In April, McMahon obtained a 25-year lease for the derelict Kugel-Gips house on behalf of the Cape Cod Modern House Trust from the Park Service, with the intent of restoring it to its original condition and using it as a cultural resource for tours, academic retreats, and a scholar-in-residence program. The town of Wellfleet pledged $100,000 toward the effort, additional funding has been garnered through donations, and numerous volunteers have contributed sweat equity.
Restoration of the structure, which, with its wide overhangs and projecting decks, was inspired by Frank Lloyd Wright’s Usonian houses, began in earnest early this summer, and tour-goers will be able to check out the progress, which includes new framing, sheathing, and a flat, rubber-membrane roof.
Visitors on the tour will also have a chance to explore a Breuer design, the Kepes Cottage. A prototype for a planned settlement of seven houses in the woods that were never built, the structure is one room deep, with a dramatic cantilevered screen porch, unframed sliding glass windows, and a grid of off-the-shelf materials inside and out.
A symposium on Modern architecture will be held Aug. 22 at 7:30 p.m. at the Truro Community Center. Featured speakers are Krueger, who served as project architect for Harvard’s Carpenter Center, which was designed by Le Corbusier - one of the European pioneers of Modern architecture. Krueger went on to design several structures on the Cape.
“He’s one of the last living architects of the Modern movement,’’ says McMahon. “His lecture will focus on his collaboration with Le Corbusier and its effect on his work.’’
Michael Hayes, professor of architectural theory at Harvard’s Graduate School of Design and adjunct curator of architecture at the Whitney Museum of Art, will explore themes in European and American Modernism and its local manifestations.
Advance reservations are required for the tour and symposium. For information, contact the Truro Center for the Arts at Castle Hill 508-349-7511, www.castlehill.org; or the Cape Cod Modern House Trust, www.ccmht.org.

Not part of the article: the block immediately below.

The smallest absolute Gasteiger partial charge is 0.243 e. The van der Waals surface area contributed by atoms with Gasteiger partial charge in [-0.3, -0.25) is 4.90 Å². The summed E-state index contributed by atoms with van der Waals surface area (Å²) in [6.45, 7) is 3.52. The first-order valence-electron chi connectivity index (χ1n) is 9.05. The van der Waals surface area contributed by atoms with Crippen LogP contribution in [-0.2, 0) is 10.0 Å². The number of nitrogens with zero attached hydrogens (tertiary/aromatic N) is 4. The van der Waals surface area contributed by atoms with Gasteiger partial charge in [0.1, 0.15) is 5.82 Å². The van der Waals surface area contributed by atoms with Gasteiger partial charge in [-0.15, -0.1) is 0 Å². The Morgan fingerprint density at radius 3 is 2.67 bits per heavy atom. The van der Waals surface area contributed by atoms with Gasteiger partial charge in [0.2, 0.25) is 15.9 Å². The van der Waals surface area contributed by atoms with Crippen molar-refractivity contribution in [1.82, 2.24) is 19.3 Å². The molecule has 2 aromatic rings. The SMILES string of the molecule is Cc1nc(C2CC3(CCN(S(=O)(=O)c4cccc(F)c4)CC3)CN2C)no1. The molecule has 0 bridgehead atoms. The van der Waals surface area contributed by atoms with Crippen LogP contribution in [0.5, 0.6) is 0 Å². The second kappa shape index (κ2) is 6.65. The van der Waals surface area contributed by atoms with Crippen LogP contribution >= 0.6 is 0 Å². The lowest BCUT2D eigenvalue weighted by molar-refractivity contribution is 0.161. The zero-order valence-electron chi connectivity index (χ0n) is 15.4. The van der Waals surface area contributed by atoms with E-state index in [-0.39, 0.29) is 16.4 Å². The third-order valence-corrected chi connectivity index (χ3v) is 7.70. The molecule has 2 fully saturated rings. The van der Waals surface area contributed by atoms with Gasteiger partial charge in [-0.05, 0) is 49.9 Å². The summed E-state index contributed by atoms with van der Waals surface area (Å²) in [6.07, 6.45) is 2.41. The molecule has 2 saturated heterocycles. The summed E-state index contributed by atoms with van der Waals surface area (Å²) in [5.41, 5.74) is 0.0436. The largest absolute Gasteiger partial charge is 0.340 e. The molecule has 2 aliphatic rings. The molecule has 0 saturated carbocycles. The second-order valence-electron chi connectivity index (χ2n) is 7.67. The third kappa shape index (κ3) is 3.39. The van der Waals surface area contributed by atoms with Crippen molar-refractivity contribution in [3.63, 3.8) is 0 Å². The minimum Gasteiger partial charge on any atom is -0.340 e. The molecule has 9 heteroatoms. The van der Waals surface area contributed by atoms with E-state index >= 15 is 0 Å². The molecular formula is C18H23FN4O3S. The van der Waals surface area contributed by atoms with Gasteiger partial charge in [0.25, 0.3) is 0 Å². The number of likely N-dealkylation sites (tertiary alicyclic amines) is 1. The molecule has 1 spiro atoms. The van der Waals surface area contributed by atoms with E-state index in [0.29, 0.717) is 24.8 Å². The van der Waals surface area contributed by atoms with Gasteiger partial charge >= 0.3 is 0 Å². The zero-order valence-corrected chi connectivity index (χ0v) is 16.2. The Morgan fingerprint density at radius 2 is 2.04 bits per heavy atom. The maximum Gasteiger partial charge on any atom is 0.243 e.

THE HOPKINS HOUSE, 1976
World War II bunker construction inspired Charles Zehnder to exploit the possibilities of poured concrete with deep punched out windows and cantilevered wood decks in this three-story poured concrete tower on a Truro hillside. “It’s a very radical house, even by today’s standards. It was built during a time when poured concrete was very cheap,’’ says McMahon.
KEPES COTTAGE, 1948
Marcel Breuer designed this Wellfleet cottage for his friend, Gyorgy Kepes, founder of the Center for Advanced Visual Studies at MIT. Built in the shape of an elongated box with tongue and groove cedar siding over plywood, the house was raised above the ground on stilts to keep the landscape pristine. Still owned by the Kepes family, it is identical to the cottage Breuer built for himself nearby.
HIDDEN VILLAGE, 1960
Architect John “Rudd’’ Falconer designed this colony of six cottages in the Eastham woods. The cottages still operate as summer rentals. Constructed of clapboard and glass, the structures, recently repainted in the original colors, feature butterfly roofs and bedrooms that project out.
THE COREY HOUSE, 1968
This long cedar-clad structure in Truro, designed by Charles Zehnder, has multiple private balconies and a low hilltop skimming profile. Bedrooms are located in an elevated wing separate from the main living areas. “While the house has expansive windows in some spots, Zehnder didn’t create glass boxes, he was very concerned with openness and protection,’’ says McMahon.
THE KUGEL-GIPS HOUSE, 1970
Located on a hill in a sparse forest in Wellfleet, this Charles Zehnder design exhibits long horizontal lines and a narrow base. The flat-roof house combines wood with concrete and glass, and exterior materials, such as clapboards, are used indoors. Abandoned for years and subjected to wood rot, mold, and water damage, the house is now undergoing a rigorous restoration.
Friday, August 14, 2009
(Photo By Julia Cumes for The Boston Globe)